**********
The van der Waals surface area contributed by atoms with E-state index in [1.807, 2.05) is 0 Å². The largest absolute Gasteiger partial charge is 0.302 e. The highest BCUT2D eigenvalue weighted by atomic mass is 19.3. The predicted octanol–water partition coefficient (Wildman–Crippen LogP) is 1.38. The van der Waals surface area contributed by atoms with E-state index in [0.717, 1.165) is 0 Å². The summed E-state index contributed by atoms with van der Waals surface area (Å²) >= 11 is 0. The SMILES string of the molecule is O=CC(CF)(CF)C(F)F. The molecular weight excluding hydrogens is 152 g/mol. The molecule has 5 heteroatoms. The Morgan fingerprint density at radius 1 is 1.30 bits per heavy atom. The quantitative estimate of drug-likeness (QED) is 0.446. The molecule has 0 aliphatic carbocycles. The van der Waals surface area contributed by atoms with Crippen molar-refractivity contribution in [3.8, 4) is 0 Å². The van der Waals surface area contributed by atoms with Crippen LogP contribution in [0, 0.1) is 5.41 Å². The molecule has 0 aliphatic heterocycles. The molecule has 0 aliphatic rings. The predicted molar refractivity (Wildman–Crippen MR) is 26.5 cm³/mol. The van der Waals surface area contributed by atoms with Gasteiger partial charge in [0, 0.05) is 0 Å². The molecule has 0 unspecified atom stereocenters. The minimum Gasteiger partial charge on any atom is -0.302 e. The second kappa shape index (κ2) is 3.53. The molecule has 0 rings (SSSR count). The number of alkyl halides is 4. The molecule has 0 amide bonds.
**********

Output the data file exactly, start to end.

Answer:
The van der Waals surface area contributed by atoms with E-state index in [1.807, 2.05) is 0 Å². The largest absolute Gasteiger partial charge is 0.302 e. The highest BCUT2D eigenvalue weighted by atomic mass is 19.3. The predicted octanol–water partition coefficient (Wildman–Crippen LogP) is 1.38. The van der Waals surface area contributed by atoms with E-state index in [0.717, 1.165) is 0 Å². The summed E-state index contributed by atoms with van der Waals surface area (Å²) >= 11 is 0. The SMILES string of the molecule is O=CC(CF)(CF)C(F)F. The molecular weight excluding hydrogens is 152 g/mol. The molecule has 5 heteroatoms. The Morgan fingerprint density at radius 1 is 1.30 bits per heavy atom. The quantitative estimate of drug-likeness (QED) is 0.446. The molecule has 0 aliphatic carbocycles. The van der Waals surface area contributed by atoms with Crippen molar-refractivity contribution in [3.8, 4) is 0 Å². The van der Waals surface area contributed by atoms with Crippen LogP contribution in [0, 0.1) is 5.41 Å². The molecule has 0 aliphatic heterocycles. The molecule has 0 aliphatic rings. The predicted molar refractivity (Wildman–Crippen MR) is 26.5 cm³/mol. The van der Waals surface area contributed by atoms with Gasteiger partial charge in [0, 0.05) is 0 Å². The molecule has 0 unspecified atom stereocenters. The minimum Gasteiger partial charge on any atom is -0.302 e. The second kappa shape index (κ2) is 3.53. The molecule has 0 rings (SSSR count). The number of alkyl halides is 4. The molecule has 0 amide bonds.